Rating: (4 stars)
To followers of the remarkable Up documentaries — nonfiction films that have revisited the same group of subjects every seven years since those subjects were introduced as 7-year-old children in a 40-minute, black-and-white program that aired in 1964 on British television — the arrival of a new installment is quite the event. As addictive as the best reality TV, but with the epic perspective of decades, not days, of observation, the films are a hybrid of the world’s second-longest running soap opera (next to “General Hospital”) and deep sociological field research.
So “63 Up,” which checks in on this motley assortment of now-63-year-old British men and women, drawn from both ends of the class system, will be greeted with bated breath by many. For those who have been dying to find out what, for example, has happened to Neil, the adorable boy who in “Seven Up!” announced that he wanted to become an astronaut, but who was seen, in subsequent episodes, struggling with homelessness and apparent mental illness, there will be no spoilers here. In the years since 2012’s “56 Up,” there has been one serious health scare and one death — and many, many grandchildren — but you’ll just have to watch the film yourself to discover what has happened to whom.
Director Michael Apted (“Coal Miner’s Daughter”), who worked as a researcher on the first film, directed all the subsequent “Up” movies, and he has become as much a friend of the people on screen as he is their biographer. As with previous episodes, Apted conducts all the intimate interviews and provides narration and clips from earlier movies to bring new viewers up to speed. Binge-watching the first eight installments before you settle into this one isn’t strictly necessary, but I wouldn’t discourage it, either. They’re that good.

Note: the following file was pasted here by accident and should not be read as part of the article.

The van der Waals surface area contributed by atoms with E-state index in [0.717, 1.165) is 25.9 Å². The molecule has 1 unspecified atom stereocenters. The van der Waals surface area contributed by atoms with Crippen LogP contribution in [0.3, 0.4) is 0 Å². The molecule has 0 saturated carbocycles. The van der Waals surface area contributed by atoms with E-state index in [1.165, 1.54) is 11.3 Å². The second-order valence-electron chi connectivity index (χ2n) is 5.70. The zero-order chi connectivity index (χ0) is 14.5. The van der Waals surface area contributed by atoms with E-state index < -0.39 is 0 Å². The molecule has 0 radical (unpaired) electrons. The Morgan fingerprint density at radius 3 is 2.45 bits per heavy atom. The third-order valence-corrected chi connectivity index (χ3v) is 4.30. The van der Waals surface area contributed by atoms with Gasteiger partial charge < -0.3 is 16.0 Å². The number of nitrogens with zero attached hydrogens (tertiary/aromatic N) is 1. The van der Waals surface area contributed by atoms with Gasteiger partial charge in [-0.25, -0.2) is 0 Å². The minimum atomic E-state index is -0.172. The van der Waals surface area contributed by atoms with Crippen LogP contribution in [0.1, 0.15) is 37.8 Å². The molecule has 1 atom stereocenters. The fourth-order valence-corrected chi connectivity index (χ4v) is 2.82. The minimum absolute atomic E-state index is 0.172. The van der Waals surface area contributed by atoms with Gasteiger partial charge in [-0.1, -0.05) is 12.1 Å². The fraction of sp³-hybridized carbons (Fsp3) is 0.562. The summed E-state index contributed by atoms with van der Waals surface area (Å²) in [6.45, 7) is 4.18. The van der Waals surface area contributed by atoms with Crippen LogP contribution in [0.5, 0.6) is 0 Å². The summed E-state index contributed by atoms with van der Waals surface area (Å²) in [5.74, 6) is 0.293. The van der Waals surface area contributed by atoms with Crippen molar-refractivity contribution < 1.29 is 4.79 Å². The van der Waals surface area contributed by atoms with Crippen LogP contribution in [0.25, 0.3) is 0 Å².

The theme of class has always been prominent in the Up series, and Apted asks several of his subjects to consider how things have changed between 1964 and now. John, a well-to-do barrister who was educated at Oxford, says he sees less rigidity and more economic mobility today — but he also speculates, somewhat clumsily, that people like him may have had it harder than members of the working class because of increased “competition” for elite jobs among the upper class.
The other grand question is whether and how the personalities of the series’ subjects were set as children. As the narrator of the first film notes, rhetorically, “Give me a child until he is 7, and I will give you the man.” Tony, a cheerful London cabdriver who grew up in the East End, and whose son has just joined the old man’s profession, agrees with that premise, saying he was a “cheeky chappie” as a boy — and he still is.
But not all the changes — or lack thereof — that the movies document are in the lives of their subjects. Apted now acknowledges, under chiding from Jackie, that his own questions in the early films were implicitly sexist. Many of his interviews with the women centered on marriage and family, while his conversations with the men focused on career and politics. (Of course, the subject of Brexit comes up repeatedly, and not one of the people asked about it supports it. Even Tony, who says he voted for leaving the European Union, has now come to regret his vote.)
For Up fans, there’s a comfortable familiarity in reconnecting with these people, whose openness with Apted, cultivated over six decades, makes them charmingly vulnerable. It’s as if we know them, too. (Not all the film’s subjects like the spotlight; one has dropped out since 2012, and another declined to participate after “21 Up.”)
But the real brilliance of “63 Up” and its predecessors isn’t the light these movies shine on Tony, Jackie, John, Neil and the rest, but the mirror they hold up in front of us. As Nick, the Yorkshire farmboy turned physics professor who relocated to America, puts it: the Up series ultimately isn’t “a portrait of Nick,” but “a picture of Everyman.”
Unrated. At Landmark’s E Street Cinema. Contains some mature thematic material. 138 minutes.